Guide for Charity Board Members
The Attorney General’s Office has prepared this Guide for Board Members to help directors understand their role and responsibilities as stewards of the charitable organizations for which they serve. Under Minnesota law, directors of a Minnesota nonprofit corporation are responsible for the management of the business and affairs of the corporation. This means that directors must supervise and govern the charity’s efforts in carrying out its mission. This does not mean that directors are required to manage the day-to-day activities of a corporation. Rather, directors can appoint officers and employ individuals who effectively carry out the daily tasks of running the nonprofit organization. Directors must be active, informed, and engaged, as they are considered fiduciaries—a term used for individuals who are in a position involving trust. Specifically, directors are subject to the fiduciary duties of care, loyalty, and obedience to the law, among others. Minnesota courts have long held that the law imposes the highest standard of integrity on the bearers of these duties.
This Guide is provided by the Minnesota Attorney General’s Office to assist board members with the important responsibilities they have assumed. It is only a guide and is not meant to prescribe exactly how board members must act in all situations. Each organization possesses a distinct composition and experiences different circumstances and outcomes. This guide is merely provided as a reference tool and an outline to assist directors in performing their duties. It does not contain all of the provisions, exceptions, limitations, and requirements of the law. For the exact requirements of the law, please refer to the source of the law itself. Many of the guidelines in this guide are taken from the Minnesota Nonprofit Corporation Act, located in Minnesota Statutes chapter 317A. For more assistance, there are a number of resources in Minnesota that provide, at little or no cost, information, direct assistance, and materials for charities, their officers, and their directors. A list of these resources can be obtained from the Minnesota Attorney General’s Office, 445 Minnesota Street, Suite 1200, St. Paul, MN 55101, or phone (651) 296-3353 (Twin Cities Calling Area) or (800) 657-3787 (Outside the Twin Cities). TTY: (651) 297-7206 or (800) 366-4812. Website: www.ag.state.mn.us. Upon request this material can be made available in alternative formats. This publication is intended to be used as a source for general information and is not provided as legal advice.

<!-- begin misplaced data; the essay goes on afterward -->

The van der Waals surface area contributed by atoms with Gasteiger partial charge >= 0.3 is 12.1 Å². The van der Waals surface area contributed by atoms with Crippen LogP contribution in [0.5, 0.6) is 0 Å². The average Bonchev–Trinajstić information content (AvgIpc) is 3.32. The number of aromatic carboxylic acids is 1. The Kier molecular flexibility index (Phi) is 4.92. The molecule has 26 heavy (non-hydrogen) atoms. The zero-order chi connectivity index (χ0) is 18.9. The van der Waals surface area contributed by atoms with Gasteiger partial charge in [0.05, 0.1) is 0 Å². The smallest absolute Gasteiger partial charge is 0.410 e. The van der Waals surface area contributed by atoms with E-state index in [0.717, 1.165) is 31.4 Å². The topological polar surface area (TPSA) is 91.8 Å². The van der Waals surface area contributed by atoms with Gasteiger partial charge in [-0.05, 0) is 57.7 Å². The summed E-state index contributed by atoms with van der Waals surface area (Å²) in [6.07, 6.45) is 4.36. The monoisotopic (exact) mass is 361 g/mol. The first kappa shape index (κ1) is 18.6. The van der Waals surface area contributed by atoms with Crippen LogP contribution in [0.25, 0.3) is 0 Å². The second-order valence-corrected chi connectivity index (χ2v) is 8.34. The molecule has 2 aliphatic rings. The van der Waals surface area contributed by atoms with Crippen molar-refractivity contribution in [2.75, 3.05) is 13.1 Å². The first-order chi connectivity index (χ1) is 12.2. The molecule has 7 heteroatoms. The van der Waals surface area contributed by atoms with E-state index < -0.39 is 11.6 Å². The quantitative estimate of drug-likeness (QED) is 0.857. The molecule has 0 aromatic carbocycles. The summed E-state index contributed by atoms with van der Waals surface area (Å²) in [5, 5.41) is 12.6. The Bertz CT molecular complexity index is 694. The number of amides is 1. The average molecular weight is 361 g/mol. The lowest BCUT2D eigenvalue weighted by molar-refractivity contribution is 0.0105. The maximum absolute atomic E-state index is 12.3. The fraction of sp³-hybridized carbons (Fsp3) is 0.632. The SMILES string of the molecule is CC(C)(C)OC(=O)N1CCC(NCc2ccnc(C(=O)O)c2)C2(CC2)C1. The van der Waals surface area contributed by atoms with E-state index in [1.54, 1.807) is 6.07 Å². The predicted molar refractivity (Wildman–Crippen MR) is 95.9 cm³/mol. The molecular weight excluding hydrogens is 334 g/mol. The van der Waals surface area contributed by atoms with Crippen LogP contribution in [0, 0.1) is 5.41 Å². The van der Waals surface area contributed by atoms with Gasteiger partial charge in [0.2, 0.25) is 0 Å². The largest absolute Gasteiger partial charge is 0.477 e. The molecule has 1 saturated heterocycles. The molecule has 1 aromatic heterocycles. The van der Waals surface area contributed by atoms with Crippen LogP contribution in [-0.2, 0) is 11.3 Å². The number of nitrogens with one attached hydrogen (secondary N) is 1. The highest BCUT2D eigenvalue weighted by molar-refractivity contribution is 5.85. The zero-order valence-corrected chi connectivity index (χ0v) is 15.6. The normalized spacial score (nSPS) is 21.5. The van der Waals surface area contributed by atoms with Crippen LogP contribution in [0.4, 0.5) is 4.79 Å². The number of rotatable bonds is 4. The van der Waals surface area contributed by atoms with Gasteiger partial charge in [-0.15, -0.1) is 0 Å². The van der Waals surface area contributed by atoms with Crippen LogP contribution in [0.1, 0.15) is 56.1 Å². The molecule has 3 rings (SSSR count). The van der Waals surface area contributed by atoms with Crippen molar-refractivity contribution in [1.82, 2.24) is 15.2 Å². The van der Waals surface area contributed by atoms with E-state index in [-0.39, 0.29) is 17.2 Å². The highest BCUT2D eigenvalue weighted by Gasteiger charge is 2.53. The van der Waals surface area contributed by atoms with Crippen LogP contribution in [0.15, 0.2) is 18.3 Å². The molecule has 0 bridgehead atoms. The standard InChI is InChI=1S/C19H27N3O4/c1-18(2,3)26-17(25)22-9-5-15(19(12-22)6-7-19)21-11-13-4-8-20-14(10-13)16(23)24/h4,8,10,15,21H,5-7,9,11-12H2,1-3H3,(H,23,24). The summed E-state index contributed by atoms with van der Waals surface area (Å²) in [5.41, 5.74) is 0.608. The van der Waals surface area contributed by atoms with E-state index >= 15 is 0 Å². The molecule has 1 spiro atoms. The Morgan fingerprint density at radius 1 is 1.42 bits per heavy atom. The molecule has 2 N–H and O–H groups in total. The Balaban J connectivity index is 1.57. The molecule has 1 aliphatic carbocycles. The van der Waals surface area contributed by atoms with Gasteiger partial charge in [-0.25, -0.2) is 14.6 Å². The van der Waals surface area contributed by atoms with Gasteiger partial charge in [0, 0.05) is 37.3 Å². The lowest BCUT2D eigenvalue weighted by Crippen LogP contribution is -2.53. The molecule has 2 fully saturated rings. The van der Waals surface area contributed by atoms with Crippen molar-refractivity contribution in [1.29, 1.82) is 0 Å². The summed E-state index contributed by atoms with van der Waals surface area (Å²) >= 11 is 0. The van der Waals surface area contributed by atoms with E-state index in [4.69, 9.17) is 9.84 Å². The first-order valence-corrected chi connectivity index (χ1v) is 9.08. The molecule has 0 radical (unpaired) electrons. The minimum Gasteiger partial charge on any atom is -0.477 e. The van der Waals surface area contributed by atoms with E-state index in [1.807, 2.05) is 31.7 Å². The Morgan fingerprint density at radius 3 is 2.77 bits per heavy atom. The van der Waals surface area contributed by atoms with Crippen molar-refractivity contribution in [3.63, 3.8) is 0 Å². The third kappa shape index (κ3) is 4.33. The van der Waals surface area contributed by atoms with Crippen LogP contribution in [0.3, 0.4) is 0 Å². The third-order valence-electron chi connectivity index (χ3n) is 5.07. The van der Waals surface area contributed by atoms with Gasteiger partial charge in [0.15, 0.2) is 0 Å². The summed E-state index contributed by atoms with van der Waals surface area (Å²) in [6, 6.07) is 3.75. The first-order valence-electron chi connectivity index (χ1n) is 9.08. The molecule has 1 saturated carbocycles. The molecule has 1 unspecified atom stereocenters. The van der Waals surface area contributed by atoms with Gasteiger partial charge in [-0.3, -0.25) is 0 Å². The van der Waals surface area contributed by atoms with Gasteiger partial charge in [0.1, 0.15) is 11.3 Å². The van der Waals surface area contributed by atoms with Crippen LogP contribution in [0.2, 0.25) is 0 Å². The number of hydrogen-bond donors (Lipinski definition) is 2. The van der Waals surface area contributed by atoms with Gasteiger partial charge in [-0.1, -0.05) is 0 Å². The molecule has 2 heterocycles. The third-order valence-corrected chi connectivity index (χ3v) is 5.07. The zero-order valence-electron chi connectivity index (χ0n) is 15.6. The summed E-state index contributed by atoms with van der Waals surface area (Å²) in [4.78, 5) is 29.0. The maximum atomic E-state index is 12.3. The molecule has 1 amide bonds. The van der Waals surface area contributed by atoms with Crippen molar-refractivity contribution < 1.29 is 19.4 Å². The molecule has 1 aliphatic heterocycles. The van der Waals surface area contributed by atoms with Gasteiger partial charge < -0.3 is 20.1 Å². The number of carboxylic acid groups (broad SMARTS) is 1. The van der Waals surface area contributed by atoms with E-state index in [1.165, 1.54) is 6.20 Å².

To Exercise the Proper Duty of Care:
The duty of care generally requires that directors discharge their duties in good faith, in a manner the director reasonably believes to be in the best interests of the nonprofit corporation, and with the care an ordinarily prudent person in a like position would exercise under similar circumstances. This means:
1. Active Participation